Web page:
Animal welfare is the physical and psychological well-being of animals. Animal welfare science uses measures such as longevity, disease, immunosuppression, behavior, physiology, and reproduction, although there is debate about which of these indicators provide the best information.
Concern for animal welfare is often based on the belief that non-human animals are sentient and that consideration should be given to their well-being, especially when they are used by humans. These concerns can include how animals are killed for food, how they are used for scientific research, how they are kept (as pets, in zoos, farms, circuses, etc.), and how human activities affect the welfare and survival of wild species.
Animal rights is the idea that some or all nonhuman animals are entitled to the possession of their own lives, and that their most basic interests – such as an interest in not suffering – should be afforded the same consideration as the similar interests of human beings. Advocates oppose the assignment of moral value and fundamental protections on the basis of species membership alone – an idea known since 1970 as speciesism, when the term was coined by Richard D. Ryder – arguing that it is a prejudice as irrational as any other. They agree for the most part that animals should no longer be viewed as property, or used as food, clothing, research subjects, entertainment, or beasts of burden.
Advocates approach the issue from a variety of perspectives. The abolitionist view is that animals do have moral rights, which the pursuit of incremental reform may undermine by encouraging human beings to feel comfortable about using them. Gary Francione's abolitionist position is promoting ethical veganism. He argues that animal rights groups who pursue welfare concerns, such as People for the Ethical Treatment of Animals, risk making the public feel comfortable about its use of animals. He calls such groups the "new welfarists". Tom Regan, who as a deontologist argues that at least some animals are "subjects-of-a-life," with beliefs, desires, memories, and a sense of their own future, who must be treated as ends in themselves, not as a means to an end. Sentiocentrism is the theory that sentient individuals are the subject of moral concern and therefore deserve rights. Protectionists seek incremental reform in how animals are treated, with a view to ending animal use entirely, or almost entirely. This position is represented by the philosopher Peter Singer, whose focus as a utilitarian is not on moral rights, but on the argument that animals have interests, particularly an interest in not suffering, and that there is no moral or logical reason not to award those interests equal consideration. Singer's position is known as animal liberation. Multiple cultural traditions around the world, such as Hinduism, Buddhism, and Jainism, also support some forms of animal rights. In Islam, animal rights were recognized early by Sharia (Islamic law). Scientific studies have also provided evidence of similar evolutionary characteristics and cognitive abilities between humans and some animals]citation needed[.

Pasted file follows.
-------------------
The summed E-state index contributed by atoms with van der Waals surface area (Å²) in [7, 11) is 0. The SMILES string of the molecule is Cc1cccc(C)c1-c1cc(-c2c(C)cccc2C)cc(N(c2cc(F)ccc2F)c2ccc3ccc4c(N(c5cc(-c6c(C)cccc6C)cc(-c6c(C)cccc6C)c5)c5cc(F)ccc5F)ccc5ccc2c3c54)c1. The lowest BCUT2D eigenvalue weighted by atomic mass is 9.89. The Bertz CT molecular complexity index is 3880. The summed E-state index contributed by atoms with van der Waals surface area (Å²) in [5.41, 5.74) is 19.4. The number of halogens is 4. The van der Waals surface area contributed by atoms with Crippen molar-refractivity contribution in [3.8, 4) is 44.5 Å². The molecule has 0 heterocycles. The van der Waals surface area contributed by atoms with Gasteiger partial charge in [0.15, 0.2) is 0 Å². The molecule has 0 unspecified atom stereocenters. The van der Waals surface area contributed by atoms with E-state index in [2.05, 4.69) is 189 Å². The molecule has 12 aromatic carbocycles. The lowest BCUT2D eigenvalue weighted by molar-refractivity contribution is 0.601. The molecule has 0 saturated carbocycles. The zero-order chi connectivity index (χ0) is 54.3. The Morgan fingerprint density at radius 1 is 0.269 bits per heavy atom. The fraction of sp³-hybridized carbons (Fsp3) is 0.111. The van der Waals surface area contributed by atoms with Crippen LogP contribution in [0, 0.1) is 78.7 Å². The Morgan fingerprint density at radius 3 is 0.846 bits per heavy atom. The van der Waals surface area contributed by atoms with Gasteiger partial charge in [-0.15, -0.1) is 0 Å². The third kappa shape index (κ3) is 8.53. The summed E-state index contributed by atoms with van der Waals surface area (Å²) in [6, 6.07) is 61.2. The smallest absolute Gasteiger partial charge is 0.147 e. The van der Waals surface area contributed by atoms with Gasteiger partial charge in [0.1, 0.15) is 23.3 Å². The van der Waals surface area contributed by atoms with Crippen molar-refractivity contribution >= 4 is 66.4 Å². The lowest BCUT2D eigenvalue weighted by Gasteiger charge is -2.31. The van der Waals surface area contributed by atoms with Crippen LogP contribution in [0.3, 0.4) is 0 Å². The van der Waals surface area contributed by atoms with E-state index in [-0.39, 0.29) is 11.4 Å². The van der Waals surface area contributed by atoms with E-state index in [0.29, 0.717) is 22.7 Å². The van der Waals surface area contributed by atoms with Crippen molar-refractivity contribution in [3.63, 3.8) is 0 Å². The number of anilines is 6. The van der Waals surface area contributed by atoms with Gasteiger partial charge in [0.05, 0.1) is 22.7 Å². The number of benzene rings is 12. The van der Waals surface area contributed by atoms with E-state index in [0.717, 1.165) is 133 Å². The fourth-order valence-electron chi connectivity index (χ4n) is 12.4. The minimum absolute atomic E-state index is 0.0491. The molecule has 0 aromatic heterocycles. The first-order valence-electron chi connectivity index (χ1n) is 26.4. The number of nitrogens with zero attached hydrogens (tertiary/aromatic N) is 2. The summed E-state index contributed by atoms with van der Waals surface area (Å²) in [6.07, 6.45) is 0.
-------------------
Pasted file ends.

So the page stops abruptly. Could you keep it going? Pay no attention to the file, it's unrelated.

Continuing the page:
Animal testing, also known as animal experimentation, animal research, and in vivo testing, is the use of non-human animals in experiments (although some research about animals involves only natural behaviors or pure observation, such as a mouse running a maze or field studies of chimp troops). The research is conducted inside universities, medical schools, pharmaceutical companies, farms, defense establishments, and commercial facilities that provide animal-testing services to industry. It includes pure research such as genetics, developmental biology, behavioral studies, as well as applied research such as biomedical research, xenotransplantation, drug testing and toxicology tests, including cosmetics testing. Animals are also used for education, breeding, and defense research. The practice is regulated to various degrees in different countries.
Worldwide it is estimated that the number of vertebrate animals—from zebrafish to non-human primates—ranges from the tens of millions to more than 100 million used annually. Invertebrates, mice, rats, birds, fish, frogs, and animals not yet weaned are not included in the figures in the United States; one estimate of mice and rats used in the US alone in 2001 was 80 million. Most animals are euthanized after being used in an experiment. Sources of laboratory animals vary between countries and species; most animals are purpose-bred, while others are caught in the wild or supplied by dealers who obtain them from auctions and pounds.
Man and the natural world. Changing attitudes in England 1500–1800 by historian Keith Thomas was originally published in Great Britain by Allen Lane in 1983.
"A mixture of compromise and concealment has so far prevented this conflict from having to be fully resolved. It is one of the contradictions upon which modern civilzation may be said to rest. About its ultimate consequences we can only speculate.".
In journalism, a human interest story is a feature story that discusses a person or people in an emotional way. It presents people and their problems, concerns, or achievements in a way that brings about interest, sympathy or motivation in the reader or viewer.
Human interest stories may be "the story behind the story" about an event, organization, or otherwise faceless historical happening, such as about the life of an individual soldier during wartime, an interview with a survivor of a natural disaster, a random act of kindness or profile of someone known for a career achievement.